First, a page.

by
The Talladega County Commission ("the Commission") appealed a trial court's dismissal of its mandamus petition filed against the Commission by the City of Lincoln ("the City"), that left in place a prior order interpreting provisions of a local act. At issue was a dispute between the Commission and the City regarding the interpretation of Act No. 91-533, Ala. Acts 1991 ("the Act"), as amended by Act No. 2000-758, Ala. Acts 2000 ("the amended Act"). The Act, which local to and operative only in Talladega County, levied special county "privilege license and excise taxes" in parts of Talladega County located outside the corporate limits of cities within the county. Initially, the Act required the revenues from the taxes to be used for the retirement of the County's indebtedness. The amended Act, enacted after the retirement of the County's indebtedness, created the "Talladega County Special Tax Fund" ("the fund") into which all revenues from the taxes, less the costs of collection, were to be deposited. The City claimed in its petition that the Commission did not have any discretion to withhold the disbursement of moneys contained in the fund once the delegation had authorized the disbursement. The City asked the trial court to order the Commission to disburse $494,639 collected to the City as had been recommended by the TCEDA and approved by the delegation. In order to resolve the Commission's declaratory-judgment counterclaim, the trial court was required to determine whether the Commission had authority under the amended Act to "veto, overrule, or otherwise deny" the delegation's approval of the TCEDA's recommendation. At the time the trial court entered the October 30 order on the Commission's declaratory- judgment counterclaim, the Alabama Supreme Court determined there existed a clear justiciable controversy between the City and the Commission concerning the Commission's duties and authority under the amended Act. Once State representatives withdrew their approval, a necessary precursor to the disbursement of moneys from the fund under the amended Act, the City was no longer entitled to the funds and there ceased to be a controversy between the City and the Commission. The Supreme Court therefore determined the action was moot and dismissed the appeal. View "Talladega County Commission v. State of Alabama ex rel. City of Lincoln" on Justia Law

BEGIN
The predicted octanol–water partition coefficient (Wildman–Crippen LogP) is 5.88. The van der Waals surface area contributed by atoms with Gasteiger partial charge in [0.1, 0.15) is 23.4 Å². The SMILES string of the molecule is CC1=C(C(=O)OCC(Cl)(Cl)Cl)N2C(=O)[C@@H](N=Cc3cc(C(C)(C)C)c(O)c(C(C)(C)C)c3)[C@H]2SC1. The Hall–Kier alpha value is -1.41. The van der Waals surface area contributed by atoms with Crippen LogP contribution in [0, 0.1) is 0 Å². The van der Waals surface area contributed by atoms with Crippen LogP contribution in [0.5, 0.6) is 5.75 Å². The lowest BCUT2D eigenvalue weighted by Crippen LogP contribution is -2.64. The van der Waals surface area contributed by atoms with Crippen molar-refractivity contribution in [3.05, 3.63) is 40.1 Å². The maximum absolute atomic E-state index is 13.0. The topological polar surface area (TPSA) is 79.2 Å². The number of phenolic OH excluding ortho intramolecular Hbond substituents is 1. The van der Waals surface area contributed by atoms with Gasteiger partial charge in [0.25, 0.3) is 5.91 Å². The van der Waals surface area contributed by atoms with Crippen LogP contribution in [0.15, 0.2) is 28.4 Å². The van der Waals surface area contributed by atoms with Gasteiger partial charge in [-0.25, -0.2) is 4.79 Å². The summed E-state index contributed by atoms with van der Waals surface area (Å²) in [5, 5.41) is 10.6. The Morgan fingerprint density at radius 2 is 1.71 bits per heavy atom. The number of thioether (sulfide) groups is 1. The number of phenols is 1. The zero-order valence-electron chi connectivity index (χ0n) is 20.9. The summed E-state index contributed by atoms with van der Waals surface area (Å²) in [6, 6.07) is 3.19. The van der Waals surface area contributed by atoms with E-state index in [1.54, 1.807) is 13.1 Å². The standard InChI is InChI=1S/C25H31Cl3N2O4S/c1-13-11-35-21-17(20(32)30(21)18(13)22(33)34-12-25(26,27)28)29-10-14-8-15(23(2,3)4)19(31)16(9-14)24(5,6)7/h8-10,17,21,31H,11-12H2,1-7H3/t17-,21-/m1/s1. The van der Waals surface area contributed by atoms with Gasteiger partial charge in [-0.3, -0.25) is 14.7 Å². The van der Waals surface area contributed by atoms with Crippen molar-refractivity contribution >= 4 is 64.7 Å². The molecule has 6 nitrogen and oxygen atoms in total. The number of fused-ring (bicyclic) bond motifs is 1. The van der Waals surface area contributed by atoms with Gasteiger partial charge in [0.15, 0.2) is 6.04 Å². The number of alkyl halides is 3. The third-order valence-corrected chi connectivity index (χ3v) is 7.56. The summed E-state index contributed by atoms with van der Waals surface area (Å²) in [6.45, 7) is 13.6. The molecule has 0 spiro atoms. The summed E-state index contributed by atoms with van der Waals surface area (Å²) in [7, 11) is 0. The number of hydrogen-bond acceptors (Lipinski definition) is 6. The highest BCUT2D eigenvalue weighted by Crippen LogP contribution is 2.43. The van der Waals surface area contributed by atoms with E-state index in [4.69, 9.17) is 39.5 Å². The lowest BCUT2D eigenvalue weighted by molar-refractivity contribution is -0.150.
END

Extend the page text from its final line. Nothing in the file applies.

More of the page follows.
by
GEICO Insurance Company appealed a trial court judgment entered in favor of plaintiffs Johnson Evans, Jimmy Smith, and Bernard Smith on plaintiffs' claims for damages resulting from an automobile accident caused by GEICO's insured, Bernard Grey. GEICO argued that the April 17, 2019, judgment entered against it was void because it did not receive notice of plaintiffs' claims against it or notice of the hearing on plaintiffs' claims. For their part, plaintiffs did not dispute that GEICO never received actual notice of any action pending against it in the present case. Instead, they argued GEICO had "constructive notice of potential litigation" because it had actual notice of Grey's accident involving plaintiffs -- which occurred in 2010 -- and that GEICO was aware that plaintiffs claimed to be injured by Grey's actions. The Alabama Supreme Court agreed with GEIDO that "constructive notice of potential litigation" clearly fell short of "even the most basic requirements of due process." Because it was undisputed GEICO never received notice of any claim pending against it, the April 17 judgment violated due process, and was therefore void. Because a void judgment would not support an appeal, the trial court was instructed to vacate its judgment, and GEICO's appeal was thus dismissed. View "GEICO Insurance Co. v. Evans" on Justia Law